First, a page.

Social Media and the Gruen Transfer

More and more lately I think of social media, of the vast array of social media tools and of a concept called the Gruen Transfer. If you aren’t familiar with the Gruen Transfer, it is a term coined to reflect that slack jawed, trance-like consumer state that people go into when they enter places like shopping malls or Las Vegas. It is caused by the sensory deprivation and sensory engineering that occurs in that kind of false environment of consumerism (aka “scripted disorientation”). It is the physical manifestation of option overload, if you will. A simplistic definition, true, but you can easily search the internet for the concept to find out a more comprehensive definition.

How does the Gruen Transfer apply to social media? In two ways, I think. The first is the moment a new social media user sees the vast array of tools and techniques out there. It’s simply overwhelming, a kind of constant information dump. This combination of information flow and disorientation causes the social media version of the Gruen Transfer, and can make people susceptible to a wide variety of unsavory choices and potential bad decisions. Luckily the vast majority of people who use the tools are willing to share their knowledge and be helpful, which helps many avoid common pitfalls and choose the best tools to navigate the space (as an example: think of Friendster as the social media equivalent of that teal sequined shirt your best friend talked you out of at the mall).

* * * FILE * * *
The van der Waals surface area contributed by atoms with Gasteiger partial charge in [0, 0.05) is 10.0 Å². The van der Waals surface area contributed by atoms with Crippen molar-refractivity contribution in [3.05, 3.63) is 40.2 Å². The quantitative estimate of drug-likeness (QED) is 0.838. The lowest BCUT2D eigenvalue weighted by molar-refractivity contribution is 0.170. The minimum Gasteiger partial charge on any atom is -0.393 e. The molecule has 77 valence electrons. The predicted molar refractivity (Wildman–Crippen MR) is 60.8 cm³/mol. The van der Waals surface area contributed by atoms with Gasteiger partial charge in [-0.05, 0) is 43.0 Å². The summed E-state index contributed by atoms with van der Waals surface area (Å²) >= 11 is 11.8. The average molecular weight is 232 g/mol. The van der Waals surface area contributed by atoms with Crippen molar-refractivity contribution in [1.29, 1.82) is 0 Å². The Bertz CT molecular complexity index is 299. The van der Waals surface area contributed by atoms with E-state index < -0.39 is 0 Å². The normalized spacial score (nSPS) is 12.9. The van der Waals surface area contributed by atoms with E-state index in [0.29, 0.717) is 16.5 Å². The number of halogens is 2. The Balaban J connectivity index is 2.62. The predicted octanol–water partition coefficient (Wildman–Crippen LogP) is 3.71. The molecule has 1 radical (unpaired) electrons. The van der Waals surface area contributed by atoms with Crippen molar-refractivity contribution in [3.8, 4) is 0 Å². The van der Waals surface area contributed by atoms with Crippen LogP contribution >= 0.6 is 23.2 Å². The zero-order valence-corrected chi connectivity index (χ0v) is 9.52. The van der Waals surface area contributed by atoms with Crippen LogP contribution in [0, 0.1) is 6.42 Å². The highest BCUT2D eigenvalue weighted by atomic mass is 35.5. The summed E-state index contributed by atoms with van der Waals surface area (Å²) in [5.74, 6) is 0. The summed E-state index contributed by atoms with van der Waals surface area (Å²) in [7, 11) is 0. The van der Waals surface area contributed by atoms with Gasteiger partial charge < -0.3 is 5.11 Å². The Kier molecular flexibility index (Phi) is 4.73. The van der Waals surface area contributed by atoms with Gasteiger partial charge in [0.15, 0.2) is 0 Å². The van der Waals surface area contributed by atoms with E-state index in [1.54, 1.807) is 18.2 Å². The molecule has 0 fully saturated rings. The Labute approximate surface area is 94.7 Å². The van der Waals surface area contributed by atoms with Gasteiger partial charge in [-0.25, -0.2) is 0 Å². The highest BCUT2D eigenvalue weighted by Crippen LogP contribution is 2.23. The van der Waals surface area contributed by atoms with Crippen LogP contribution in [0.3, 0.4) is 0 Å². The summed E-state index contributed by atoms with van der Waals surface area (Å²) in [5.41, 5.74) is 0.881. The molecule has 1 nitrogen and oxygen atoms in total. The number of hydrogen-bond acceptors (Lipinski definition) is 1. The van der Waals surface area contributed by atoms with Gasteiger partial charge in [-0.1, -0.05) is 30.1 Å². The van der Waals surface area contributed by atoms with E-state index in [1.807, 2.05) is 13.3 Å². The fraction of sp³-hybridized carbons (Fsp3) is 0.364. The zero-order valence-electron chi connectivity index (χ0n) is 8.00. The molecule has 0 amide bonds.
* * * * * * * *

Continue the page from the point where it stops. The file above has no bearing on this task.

The second way the Gruen Transfer applies to social media is seen in the rise of the new social media sales force. This encompasses not just those who use social media to market businesses and brands, or those who teach social media, but the very same people who would finance things like shopping malls and Vegas casino construction. This new untapped frontier is, to a certain type of person, ripe for social engineering on a grand scale.

This type of thing fascinates me. I’ve been doing some digging to see if research has been done to help consumers combat the Gruen Transfer effectively. If I can find reliable research, or someone who is actively conducting this research, it could help stem the tide of the social media sphere becoming just another shopping mall, slash and burn mentality and foster a continuance of true community, as well as reduce the drop off rate in social media use that it causes. It could also help foster this new economy that is trying to hard to grow and be different, because a true collaborative economy and a shopping mall-straight consumption economy can’t effectively coexist.

I’d love to hear your opinions on the matter, and to be pointed to someone doing great research in the topic.

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